4 Realities Of Being A Military Spouse That Are Important To Know So The Hard Days Don't Get You Down
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4 Realities Of Being A Military Spouse That Are Important To Know So The Hard Days Don't Get You Down

A spouse's guide to surviving relationships in the military.

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Kaitlyn Rudinsky

Here is my relationship in a nutshell: My fiance and I met in high school, dated for a few months, and then I moved states to attend college. A few months into my freshman year of college, he officially enlisted into the U.S Navy and was shipped off to boot camp. After boot camp came A school, and then just by the grace of our good karma, he was sent straight out on deployment for the better half of a year. Now mind you, he is still deployed and hasn't even been in the military for a year yet. Just let that sink in.

And I already know what 90% of civilians are thinking right now - I'm only in it for the benefits. I can guarantee the "benefits" do not make up for nearly as much stress and frustration the military has already caused me. AND, since we are not married yet, the military doesn't recognize me as a anything but an "insignificant" other so we aren't even getting any of these benefits. So maybe it's just me, but I wouldn't stick with someone through all of this just for free health care.

It clearly isn't all about traveling the world and having uniform-wearing eye candy, so here is really what to expect when you are a military spouse.

1. Communication will be limited.

Personally, I like to call myself a veteraned long-distancer. My fiance and I have been doing long distance for over a year, and I think we do it pretty damn well, all things considered, but military long distance is a different breed.

I can only speak on the Navy side of the military, but boot camp was around two months long with only a couple of phone calls home. Therefore, most communication was through carrier pigeon. Oh, I mean the mail. Letter writing is a very intimate form of writing commonly used in the days before the Internet, but now it's 2020, so having to wait two weeks for your S.O. to get your letter and respond to it is pretty painful. Especially because by the time they respond, you already forgot what you wrote!

Luckily during this deployment, we are able to talk through Facebook Messenger (Thank you, Mark Zuckerberg) so I have not resorted back to my letter-writing days yet. I know I'm one of the lucky ones because I know other Mil-Spouses who haven't talked to their S.O. in weeks. Each situation is different, but don't go into this expecting they will be able to FaceTime all day and all night like you used to. (Nor will they be able to watch all those funny TIkToks you've been sending them.)

2. You probably won't see each other as much either.

I don't have experience being married yet, but I can assume this is universal and goes for everyone.

If you're currently doing long distance, it's hard making time to see each other, let alone while they are in the military. Pre-Navy, we saw each other about once every other month for about a week at a time. It was hard since we were young, dumb, and broke, but we made it work.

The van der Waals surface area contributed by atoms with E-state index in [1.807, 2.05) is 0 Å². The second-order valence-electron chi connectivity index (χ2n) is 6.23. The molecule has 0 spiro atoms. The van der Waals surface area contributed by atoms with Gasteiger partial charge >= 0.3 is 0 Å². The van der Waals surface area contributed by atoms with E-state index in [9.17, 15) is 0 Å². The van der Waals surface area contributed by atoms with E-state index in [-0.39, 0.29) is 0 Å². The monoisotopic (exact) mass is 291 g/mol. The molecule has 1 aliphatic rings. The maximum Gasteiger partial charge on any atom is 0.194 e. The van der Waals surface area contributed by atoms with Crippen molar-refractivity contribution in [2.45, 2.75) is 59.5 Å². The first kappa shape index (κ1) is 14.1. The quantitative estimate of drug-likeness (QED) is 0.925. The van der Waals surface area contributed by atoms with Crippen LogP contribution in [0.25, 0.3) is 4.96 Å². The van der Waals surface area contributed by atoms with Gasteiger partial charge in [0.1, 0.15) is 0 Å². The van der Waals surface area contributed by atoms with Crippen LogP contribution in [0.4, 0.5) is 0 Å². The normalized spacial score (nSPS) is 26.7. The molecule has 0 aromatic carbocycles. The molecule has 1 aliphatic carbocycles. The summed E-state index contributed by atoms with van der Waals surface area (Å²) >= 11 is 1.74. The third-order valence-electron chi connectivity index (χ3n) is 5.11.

Now everything you know about traveling, throw it out the window. Don't bother with expensive itineraries and planning huge trips, luck will have it their leave will get cancelled less than two weeks before and you'll be back at square one. And even the time they do have off, they will probably just want to spend it relaxing and catching up on sleep. But one thing you will come to learn is that everything happens on the military's term. They are technically government property now and any freedoms they had they turned over when they joined.

3. You'll get a lot of hate (even from strangers).

I really don't know what it is about being in a relationship with a service member, but everyone feels entitled to not only have an opinion, but also voice it to you. I don't have enough fingers to be able to count the amount of times I've heard I'm ruining my life by getting married young or that my spouse is sleeping around simply due to him being in the military.

Not only are these comments hurtful, but they are also completely unnecessary and untrue. The worst is from family. Hearing your own family doesn't support your decisions can not only hurt or damage your confidence, but it can also hurt your relationship. People who were supposed to be there to support you no matter what are instead portraying such negative attitudes towards you that it leaves you with a pit in your stomach. Not a good feeling.

4. You'll gain the biggest family ever.

I know, military relationships sound horrible, and trust me, they can be. But once you are in one you, will be a member of the most supportive group of families ever. Everyone looks out for each other, and there are countless people looking out for you. I've already made lasting friendships with wives whose husbands simply work with mine. There will always be someone you can vent to, get coffee with, or even to ask which supermarket carries the best produce (yeah, I don't get it either).

You'll never feel alone again when being with a service member because you'll always have a village behind you!

P.S. Please do not become the wife who demands "You will address me by my husbands rank" - nobody likes a military "Karen." Oh, and watch out for Jody ;)

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This article has not been reviewed by Odyssey HQ and solely reflects the ideas and opinions of the creator.

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